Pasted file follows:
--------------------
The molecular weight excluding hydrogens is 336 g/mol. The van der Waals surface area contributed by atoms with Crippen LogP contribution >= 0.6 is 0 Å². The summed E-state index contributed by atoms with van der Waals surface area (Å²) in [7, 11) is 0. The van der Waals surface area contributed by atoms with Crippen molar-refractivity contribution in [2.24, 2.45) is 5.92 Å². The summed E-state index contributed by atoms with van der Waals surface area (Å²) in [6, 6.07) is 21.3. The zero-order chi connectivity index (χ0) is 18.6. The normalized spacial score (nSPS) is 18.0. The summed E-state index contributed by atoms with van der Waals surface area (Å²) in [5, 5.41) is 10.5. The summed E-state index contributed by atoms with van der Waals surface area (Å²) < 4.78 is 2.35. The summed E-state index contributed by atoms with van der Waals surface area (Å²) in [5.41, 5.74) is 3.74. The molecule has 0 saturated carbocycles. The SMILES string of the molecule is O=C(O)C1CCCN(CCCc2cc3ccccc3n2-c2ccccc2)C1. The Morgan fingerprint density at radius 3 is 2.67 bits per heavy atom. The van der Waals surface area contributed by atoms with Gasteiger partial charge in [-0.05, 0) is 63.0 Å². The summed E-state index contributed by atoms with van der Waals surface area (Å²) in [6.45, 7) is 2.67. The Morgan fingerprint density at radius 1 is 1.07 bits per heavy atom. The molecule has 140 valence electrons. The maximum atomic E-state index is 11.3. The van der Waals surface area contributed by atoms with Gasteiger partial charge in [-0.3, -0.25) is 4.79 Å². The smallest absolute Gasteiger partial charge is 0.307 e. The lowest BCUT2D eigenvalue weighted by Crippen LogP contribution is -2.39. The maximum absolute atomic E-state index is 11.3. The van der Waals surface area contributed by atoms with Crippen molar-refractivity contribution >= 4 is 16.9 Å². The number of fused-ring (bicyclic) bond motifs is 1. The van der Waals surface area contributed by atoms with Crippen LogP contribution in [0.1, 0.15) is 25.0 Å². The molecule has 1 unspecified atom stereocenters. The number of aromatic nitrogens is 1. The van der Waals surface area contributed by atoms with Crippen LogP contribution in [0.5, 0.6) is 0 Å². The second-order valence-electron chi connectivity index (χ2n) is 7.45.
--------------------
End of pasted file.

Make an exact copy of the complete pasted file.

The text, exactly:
The molecular weight excluding hydrogens is 336 g/mol. The van der Waals surface area contributed by atoms with Crippen LogP contribution >= 0.6 is 0 Å². The summed E-state index contributed by atoms with van der Waals surface area (Å²) in [7, 11) is 0. The van der Waals surface area contributed by atoms with Crippen molar-refractivity contribution in [2.24, 2.45) is 5.92 Å². The summed E-state index contributed by atoms with van der Waals surface area (Å²) in [6, 6.07) is 21.3. The zero-order chi connectivity index (χ0) is 18.6. The normalized spacial score (nSPS) is 18.0. The summed E-state index contributed by atoms with van der Waals surface area (Å²) in [5, 5.41) is 10.5. The summed E-state index contributed by atoms with van der Waals surface area (Å²) < 4.78 is 2.35. The summed E-state index contributed by atoms with van der Waals surface area (Å²) in [5.41, 5.74) is 3.74. The molecule has 0 saturated carbocycles. The SMILES string of the molecule is O=C(O)C1CCCN(CCCc2cc3ccccc3n2-c2ccccc2)C1. The Morgan fingerprint density at radius 3 is 2.67 bits per heavy atom. The van der Waals surface area contributed by atoms with Gasteiger partial charge in [-0.05, 0) is 63.0 Å². The summed E-state index contributed by atoms with van der Waals surface area (Å²) in [6.45, 7) is 2.67. The Morgan fingerprint density at radius 1 is 1.07 bits per heavy atom. The molecule has 140 valence electrons. The maximum atomic E-state index is 11.3. The van der Waals surface area contributed by atoms with Gasteiger partial charge in [-0.3, -0.25) is 4.79 Å². The smallest absolute Gasteiger partial charge is 0.307 e. The lowest BCUT2D eigenvalue weighted by Crippen LogP contribution is -2.39. The maximum absolute atomic E-state index is 11.3. The van der Waals surface area contributed by atoms with Crippen molar-refractivity contribution >= 4 is 16.9 Å². The number of fused-ring (bicyclic) bond motifs is 1. The van der Waals surface area contributed by atoms with Crippen LogP contribution in [0.1, 0.15) is 25.0 Å². The molecule has 1 unspecified atom stereocenters. The number of aromatic nitrogens is 1. The van der Waals surface area contributed by atoms with Crippen LogP contribution in [0.5, 0.6) is 0 Å². The second-order valence-electron chi connectivity index (χ2n) is 7.45.